But how aware are consumers of this phenomenon? Are they even thinking about it? 

While 29% of people we surveyed think of it purely as a trendy marketing strategy, 63% of respondents think it is a genuine consumer preference (46% of that group acknowledges that it is also a marketing strategy). 

And I think the 45% who view it as both a consumer preference and a marketing strategy are probably the closest to being right here. 

The numbers don’t lie: Consumers love pumpkin spice. They purchase it, they look forward to it, they will drive across state lines for it. 

Ignoring this fact wouldn’t make any sense for brands that have the ability to create seasonal releases that capitalize on consumers’ love of the flavor. Even in down years (like this one), the pumpkin spice effect is real.

It’s pumpkin spice-365 for 27% of respondents

As we’ve discovered, pumpkin spice’s limited availability creates a market for the flavor that gets some consumers on board with higher price points.  

And the Psychology Today article we discussed earlier also highlights that we have a collective scarcity mindset when it comes to pumpkin spice. The fact that it is here today and gone tomorrow pushes consumers to participate, get excited, and create more hype around the flavor than they do around something like…vanilla. 

But if given the choice, would people opt in to year-round pumpkin spice? 

We asked the people so you don’t have to. 

27% of people want pumpkin spice all year. Seasonality be damned, they want to sip a PSL when the cherry blossoms are blooming and while dripping sweat at a summer swim meet. 

Over half of respondents like things the way they are—58% of people prefer that pumpkin spice stays in its lane. And 15% of respondents are pure pumpkin spice naysayers. They don’t want it to appear at all. 

27% of people want pumpkin spice all year. Seasonality be damned, they want to sip a PSL when the cherry blossoms are blooming and while dripping sweat at a summer swim meet.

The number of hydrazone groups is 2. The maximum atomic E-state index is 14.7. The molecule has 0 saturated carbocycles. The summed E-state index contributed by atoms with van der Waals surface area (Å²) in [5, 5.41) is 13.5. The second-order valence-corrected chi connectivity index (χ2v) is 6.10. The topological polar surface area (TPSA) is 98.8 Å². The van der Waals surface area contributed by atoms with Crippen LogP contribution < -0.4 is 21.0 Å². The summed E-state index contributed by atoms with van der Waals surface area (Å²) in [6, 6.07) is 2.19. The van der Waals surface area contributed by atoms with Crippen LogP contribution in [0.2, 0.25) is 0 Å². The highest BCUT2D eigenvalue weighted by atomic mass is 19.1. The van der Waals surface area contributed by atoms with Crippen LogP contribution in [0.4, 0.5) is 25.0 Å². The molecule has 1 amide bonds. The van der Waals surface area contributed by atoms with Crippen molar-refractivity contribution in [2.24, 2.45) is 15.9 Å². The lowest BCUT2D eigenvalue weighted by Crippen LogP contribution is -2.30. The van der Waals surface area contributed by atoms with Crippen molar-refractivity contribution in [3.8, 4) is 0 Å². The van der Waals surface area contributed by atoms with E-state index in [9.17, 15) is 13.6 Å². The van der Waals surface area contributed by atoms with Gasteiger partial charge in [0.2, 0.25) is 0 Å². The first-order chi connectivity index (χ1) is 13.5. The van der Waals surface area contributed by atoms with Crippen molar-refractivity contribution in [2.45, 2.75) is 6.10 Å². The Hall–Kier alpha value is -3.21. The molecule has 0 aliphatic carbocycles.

The group most excited about the potential for pumpkin spice-365? The 18-24 age group, where 32% of participants want to extend the seasonal favorite’s shelf life. 

Let’s put it to a vote

Has it gone too far? Is two decades of pumpkin spice mania enough for Americans to throw in the towel and look for a new fall favorite? 

Some data shows small declines in the number of pumpkin spice products bought over the last year (this decline does not correlate to a decline in overall money spent on the products, however). So maybe we are reaching collective fatigue of pumpkin spice. 

Or are we? 

We used QuestDIY to ask American consumers to vote. Do you love pumpkin spice, or do you hate pumpkin spice? Of those who decided to cast a hypothetical ballot (versus stay home), 85% voted love, and 15% voted hate. 

That’s a pretty overwhelming pro-pumpkin spice majority. 

At the end of the day, pumpkin spice is collectively wired into our cultural consciousness. No matter the fate of the PSL, fall will never be fall without pumpkins—and the history of the gourd is deep. 

The whole reason pumpkin came onto the map during fall in the first place was because it was one of the first North American crops grown for human consumption. One of the earliest American recipes (published in the early 1670’s) was a pumpkin side dish. Around a century later, the first pumpkin pie recipe that resembles what we think of the dessert today appeared in American Cookery

The abundance of pumpkins in the North American fall didn’t only influence the food Americans eat—it also influenced traditions we’ve held onto since the early 19th century, like carving pumpkins around Halloween and visiting pumpkin patches with our families. 

If Starbucks fell off the face of the earth tomorrow, pumpkins would remain. And as long as there are pumpkins, there will be pumpkin pie at the Thanksgiving table, dusted in the spices that make the PSL a fall favorite for many. 

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QuestDIY helps you answer piping hot questions.

Request a demo of QuestDIY.

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Sarah Dotson

Sarah Dotson is the Editorial Content Manager for Stagwell Marketing Cloud.